read the resolv.conf man page first, though.  The "search" and "domain"
       directives probably do not do what you think they do.

       If you select "dynamic" in the "Configure Nameservers" screen pppconfig
       will configure pppd  for  ’dynamic  DNS’  and  create  a  file  in  the
       /etc/ppp/resolv  directory named after the provider you are configuring
       but containing nothing.  When the connection comes up  the  nameservers
       supplied  by  your  ISP  will  be  added  and  the file substituted for
       /etc/resolv.conf.  You can edit this file if  you  wish  and  add  such
       things as "search" or "domain" directives or additional nameservers.

       If  you  select  "None" in the "Configure Nameservers" screen pppconfig
       will create no file in /etc/ppp/resolv and will leave  /etc/resolv.conf
       alone.  ipparam  is not set to the provider name and so is free for the
       administrator to use.

FILES

       /etc/ppp/peers/provider is the  standard  pppd  options  file  for  the
       default service provider.

       /etc/ppp/peers/<name>  is  the  pppd options file for the provider that
       you have named <name>.

       /etc/ppp/peers/provider.bak     is      a      backup      copy      of
       /etc/ppp/peers/provider.

       /etc/chatscripts/provider  is  the standard chat script for the default
       service provider.

       /etc/chatscripts/<name> is the chat script for the  provider  that  you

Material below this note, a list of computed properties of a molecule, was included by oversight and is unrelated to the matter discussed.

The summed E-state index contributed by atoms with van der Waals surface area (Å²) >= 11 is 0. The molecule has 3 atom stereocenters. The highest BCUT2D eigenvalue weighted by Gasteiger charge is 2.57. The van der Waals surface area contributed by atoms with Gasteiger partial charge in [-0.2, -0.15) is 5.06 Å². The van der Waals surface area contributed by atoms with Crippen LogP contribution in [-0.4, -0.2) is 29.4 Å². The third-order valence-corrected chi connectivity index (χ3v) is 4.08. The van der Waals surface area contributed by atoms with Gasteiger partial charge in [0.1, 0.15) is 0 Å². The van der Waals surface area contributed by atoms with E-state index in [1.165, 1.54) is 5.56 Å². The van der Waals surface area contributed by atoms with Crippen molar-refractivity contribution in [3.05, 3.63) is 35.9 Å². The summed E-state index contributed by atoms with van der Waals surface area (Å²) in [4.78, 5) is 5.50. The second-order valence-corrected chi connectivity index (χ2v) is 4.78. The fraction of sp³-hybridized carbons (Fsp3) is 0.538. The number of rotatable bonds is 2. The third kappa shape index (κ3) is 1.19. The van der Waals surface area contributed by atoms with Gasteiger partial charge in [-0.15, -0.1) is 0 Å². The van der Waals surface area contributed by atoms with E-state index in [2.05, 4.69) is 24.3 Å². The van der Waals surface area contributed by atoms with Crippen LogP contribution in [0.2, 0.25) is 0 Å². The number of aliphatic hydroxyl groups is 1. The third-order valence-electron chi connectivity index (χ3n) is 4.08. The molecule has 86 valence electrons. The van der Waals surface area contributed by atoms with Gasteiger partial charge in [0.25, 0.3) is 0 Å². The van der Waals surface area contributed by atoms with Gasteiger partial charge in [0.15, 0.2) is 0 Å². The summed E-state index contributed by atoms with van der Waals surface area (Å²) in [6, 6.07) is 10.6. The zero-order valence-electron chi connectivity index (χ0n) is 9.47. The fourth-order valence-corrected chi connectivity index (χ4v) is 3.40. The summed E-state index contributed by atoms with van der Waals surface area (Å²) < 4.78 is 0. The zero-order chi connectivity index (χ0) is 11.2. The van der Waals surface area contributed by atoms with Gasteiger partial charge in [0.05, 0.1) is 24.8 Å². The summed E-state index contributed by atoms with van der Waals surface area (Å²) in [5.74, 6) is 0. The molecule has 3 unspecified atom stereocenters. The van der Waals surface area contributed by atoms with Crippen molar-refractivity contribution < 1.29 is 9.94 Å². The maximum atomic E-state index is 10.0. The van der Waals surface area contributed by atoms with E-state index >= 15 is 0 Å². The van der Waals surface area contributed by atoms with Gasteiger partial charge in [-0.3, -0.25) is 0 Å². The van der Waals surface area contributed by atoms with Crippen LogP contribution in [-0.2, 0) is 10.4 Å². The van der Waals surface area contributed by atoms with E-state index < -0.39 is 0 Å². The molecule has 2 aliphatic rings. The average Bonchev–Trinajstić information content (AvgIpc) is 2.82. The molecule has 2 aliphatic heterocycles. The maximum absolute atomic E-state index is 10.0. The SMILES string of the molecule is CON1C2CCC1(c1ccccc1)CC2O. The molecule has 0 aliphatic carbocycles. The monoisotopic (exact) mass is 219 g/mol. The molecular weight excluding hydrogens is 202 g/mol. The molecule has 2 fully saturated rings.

have named <name>.

       /etc/chatscripts/provider.bak      is      a     backup     copy     of
       /etc/chatscripts/provider.

       /etc/ppp/resolv  is  a  directory  where  resolv.conf  files  for  each
       provider are stored.

       /etc/ppp/ip-up.d/0dns-up  is  a  script  that  arranges for the correct
       resolv.conf file to be copied into place when a connection comes up.

       /etc/ppp/ip-down.d/0dns-down is a script that arranges for the original
       resolv.conf file to be copied into place when a connection goes down.

       /etc/init.d/dns-clean  is  a  script  that  runs 0dns-down at bootup to
       clean up any mess left by a crash.

       /var/cache/pppconfig is a directory where temporary  files  created  by
       0dns-up are stored.

       /var/cache/pppconfig/resolv.conf.bak.<provider> is a backup copy of the
       original resolv.conf file.  0dns-down  restores  /etc/resolv.conf  from
       it.

       /var/cache/pppconfig/0dns.<provider>   is   a   backup   copy   of  the
       resolv.conf file for <provider>.  0dns-down uses  it  to  determine  if
       /etc/resolv.conf has been overwritten by another process.

       /etc/ppp/pap-secrets  and  /etc/ppp/chap-secrets  are  described in the
       pppd documentation.  pppconfig may add lines to these  files  and  will
       change lines that it proviously added.

NOTES

       pppconfig requires pppd 2.3.7 or higher.

TO DO

       Add full support for MSCHAP.

BUGS

       Don’t tell pppconfig to find your modem while pppd is running.

SEE ALSO

       pon(1), poff(1), gpppon(1), plog(1), pppd(8), chat(8), and whiptail(1).

AUTHOR

       pppconfig was written by John Hasler <jhasler@debian.org>.

COPYRIGHT

       This man page may be treated as if it were in  the  public  domain.   I
       waive all rights.